Cracking the Dress Code

The Extreme Gone Mainstream, by Cynthia Miller-IdrissPicture a right-wing extremist and what comes to mind? Do you think of a shaved head, a bomber jacket, tight jeans, and Dr. Martens boots with white laces? In The Extreme Gone Mainstream, Cynthia-Miller Idriss reveals that this image of a burly skinhead is becoming outdated. Instead, a new generation of clothing companies is marketing stylish and contemporary leisurewear laced with coded far-right symbology to youth in Germany and elsewhere. Miller-Idriss’s interviews with apprentice scaffold-builders from Berlin demonstrate that although these young workers could not always articulate the coded meanings of these symbols, they frequently associated the clothing with the far-right thanks to other contextual clues. Part of the intention of this coding is to evade stringent anti-Nazi dress codes in German public institutions while still signaling to other members of right-wing extremist subcultures. But what do these symbols look like? Would you recognize them if you saw them?

Numeric codes can substitute numbers for the corresponding letters of the alphabet, so that 1 stands for A, 2 for B and so on. The use of the combinations 18 (AH, for Adolf Hitler) and 88 (HH, for Heil Hitler) is sufficiently common that these numbers are prohibited on vanity license plates in Germany (p. 59). Other numbers conceal more arcane references—14 often appears as a substitute for the fourteen words in a quotation from American white supremacist David Lane. 168:1 compares the death toll in the Oklahoma City bombing to the execution of the bomber Timothy McVeigh. These codes can be used in combination—a t-shirt bearing the number 1488 does not necessarily commemorate the year of a historic event.

Graphics can similarly convey covert references. Images of palm trees or desert foxes hint at the North African military campaigns of the German Afrika Korps during the Second World War, under the generalship of Erwin Rommel, nicknamed “the Desert Fox.” References to polar expeditions or images of Antartica play on the idea of “the white continent.” Meanwhile images of Vikings or figures from Norse mythology draw on the Nordic heritage often claimed by white supremacists. The same may be true of script in the runic letters of early Scandinavian languages or symbols such as the Celtic cross.

Interestingly, the lexicon of right-wing extremist symbols sometimes stretches to encompass images traditionally associated with the left—the communist revolutionary Che Guevara, for instance, or the Palestinian keffiyeh, long associated with the Palestinian liberation movement – because of their rebellious associations. Mainstream brands can also find themselves co-opted by right-wing extremists, again allowing these extremists to signal to those in the know while passing undetected in daily life. Wearing clothing from Ansgar Aryan may be unambiguous, but what about a preference for New Balance shoes? (The N logo is used to suggest Nazi.) T-shirts from the British sportswear brand Lonsdale are favored because, worn under a half-zipped bomber jacket, the partially obscured logo reads ”NSDA”, lacking only the P from the German acronym of the Nazi party, NSDAP.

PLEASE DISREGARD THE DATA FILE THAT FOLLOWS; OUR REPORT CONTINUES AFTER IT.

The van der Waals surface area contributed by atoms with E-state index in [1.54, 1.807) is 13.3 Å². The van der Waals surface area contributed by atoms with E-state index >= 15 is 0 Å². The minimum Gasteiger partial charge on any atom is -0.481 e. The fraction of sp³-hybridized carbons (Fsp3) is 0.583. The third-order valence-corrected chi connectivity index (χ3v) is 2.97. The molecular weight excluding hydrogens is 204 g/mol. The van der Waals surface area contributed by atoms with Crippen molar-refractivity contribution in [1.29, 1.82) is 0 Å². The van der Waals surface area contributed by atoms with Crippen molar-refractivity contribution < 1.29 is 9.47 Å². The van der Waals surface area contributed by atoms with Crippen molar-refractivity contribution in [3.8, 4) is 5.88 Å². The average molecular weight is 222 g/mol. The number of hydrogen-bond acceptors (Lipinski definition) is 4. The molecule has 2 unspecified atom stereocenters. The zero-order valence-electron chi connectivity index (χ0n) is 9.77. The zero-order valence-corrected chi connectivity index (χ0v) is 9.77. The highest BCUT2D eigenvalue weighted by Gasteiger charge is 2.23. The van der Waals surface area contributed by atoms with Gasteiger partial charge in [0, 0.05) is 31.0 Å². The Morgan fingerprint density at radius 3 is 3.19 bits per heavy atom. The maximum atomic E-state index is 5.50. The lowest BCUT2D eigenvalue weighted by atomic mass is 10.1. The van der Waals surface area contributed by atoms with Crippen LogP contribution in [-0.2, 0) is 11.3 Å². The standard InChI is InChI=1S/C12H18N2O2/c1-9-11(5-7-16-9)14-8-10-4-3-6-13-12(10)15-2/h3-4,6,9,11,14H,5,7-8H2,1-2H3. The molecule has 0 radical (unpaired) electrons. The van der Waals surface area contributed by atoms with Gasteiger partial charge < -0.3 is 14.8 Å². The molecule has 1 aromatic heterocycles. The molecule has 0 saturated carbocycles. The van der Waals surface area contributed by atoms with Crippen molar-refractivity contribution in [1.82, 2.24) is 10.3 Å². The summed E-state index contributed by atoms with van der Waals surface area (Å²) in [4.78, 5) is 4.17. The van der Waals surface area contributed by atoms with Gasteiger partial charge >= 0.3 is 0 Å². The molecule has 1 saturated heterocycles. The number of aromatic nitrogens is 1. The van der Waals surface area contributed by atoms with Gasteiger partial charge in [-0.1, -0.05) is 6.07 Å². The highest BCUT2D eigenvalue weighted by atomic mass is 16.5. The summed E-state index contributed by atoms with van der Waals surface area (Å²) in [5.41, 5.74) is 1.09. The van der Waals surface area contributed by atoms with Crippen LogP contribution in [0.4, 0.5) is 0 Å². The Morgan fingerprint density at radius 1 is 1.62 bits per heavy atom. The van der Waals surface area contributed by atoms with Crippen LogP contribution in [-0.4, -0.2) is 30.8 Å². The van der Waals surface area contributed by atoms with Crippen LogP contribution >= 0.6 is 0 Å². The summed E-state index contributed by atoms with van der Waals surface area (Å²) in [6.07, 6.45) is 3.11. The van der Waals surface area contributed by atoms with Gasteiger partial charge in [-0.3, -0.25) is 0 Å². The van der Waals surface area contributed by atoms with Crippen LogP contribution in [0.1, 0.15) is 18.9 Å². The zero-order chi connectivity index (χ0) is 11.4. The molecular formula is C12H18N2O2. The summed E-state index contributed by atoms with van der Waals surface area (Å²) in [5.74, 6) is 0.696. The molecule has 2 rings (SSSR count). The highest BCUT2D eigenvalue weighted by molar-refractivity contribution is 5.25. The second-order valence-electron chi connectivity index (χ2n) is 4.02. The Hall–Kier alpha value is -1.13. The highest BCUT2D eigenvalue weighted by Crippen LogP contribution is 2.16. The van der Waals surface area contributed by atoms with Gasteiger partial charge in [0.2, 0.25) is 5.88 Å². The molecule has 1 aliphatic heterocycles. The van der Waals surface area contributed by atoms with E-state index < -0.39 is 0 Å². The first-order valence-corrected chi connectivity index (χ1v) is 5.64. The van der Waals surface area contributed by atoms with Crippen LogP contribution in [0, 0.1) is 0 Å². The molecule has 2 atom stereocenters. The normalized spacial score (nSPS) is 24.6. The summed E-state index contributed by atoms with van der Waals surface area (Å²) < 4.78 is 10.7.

With this kind of deliberate ambiguity and game-playing prevalent, it’s easy to see why Miller-Idriss’s respondents struggled to explain the right-wing iconography of the clothing. It’s clear too that the less overt messaging and updated style of the new brands is reaching a market beyond extremist subcultures. Thor Steinar, perhaps the most successful, has high-street outlets in several European cities and can be found on the sites of online retailers including Amazon. Key reading toward understanding the global resurgence of the far right, The Extreme Gone Mainstream draws on numerous interviews with young people and thousands of historical and contemporary images to reveal exactly how the seemingly benign guise of everyday consumption is allowing extremist ideologies to enter mainstream German culture.

Browse Our New Sociology 2017 Catalog

Our new Sociology catalog includes an essential guide to social science research in the digital age, an inside look at blue-collar trades turned hipster crafts, and an examination of the commercialization of far right culture in Germany.

If you’ll be at ASA 2017 in Montreal, please join us for wine and light refreshments:

Booth 721
3pm
Sunday, August 13th

Or stop by any time to see our full range of sociology titles and more.

Digital technology has the potential to revolutionize social research, data gathering, and analysis. In Bit by Bit, Matthew J. Salganik presents a comprehensive guide to the principles of social research in the digital age. Essential reading for anyone hoping to master the new techniques enabled by fast-developing digital technologies.

Bit by Bit, by Matthew J. Salganik

Richard E. Ocejo draws on multiple years of participant-observation in a fascinating look at four blue-collar trades that have acquired a new cachet in the modern urban economy: bartending, distilling, barbering, and butchering. Join him as he delves deep into the lives and culture of these Masters of Craft.

Ocejo

Recent years have seen a resurgence of far right politics in Europe, manifesting in the increasing presence of clothing and other products displaying overt or coded anti-Semitic, racist, and nationalist symbology. Cynthia Miller-Idriss examines the normalization and commercialization of far right ideology in The Extreme Gone Mainstream.

Miller-Idriss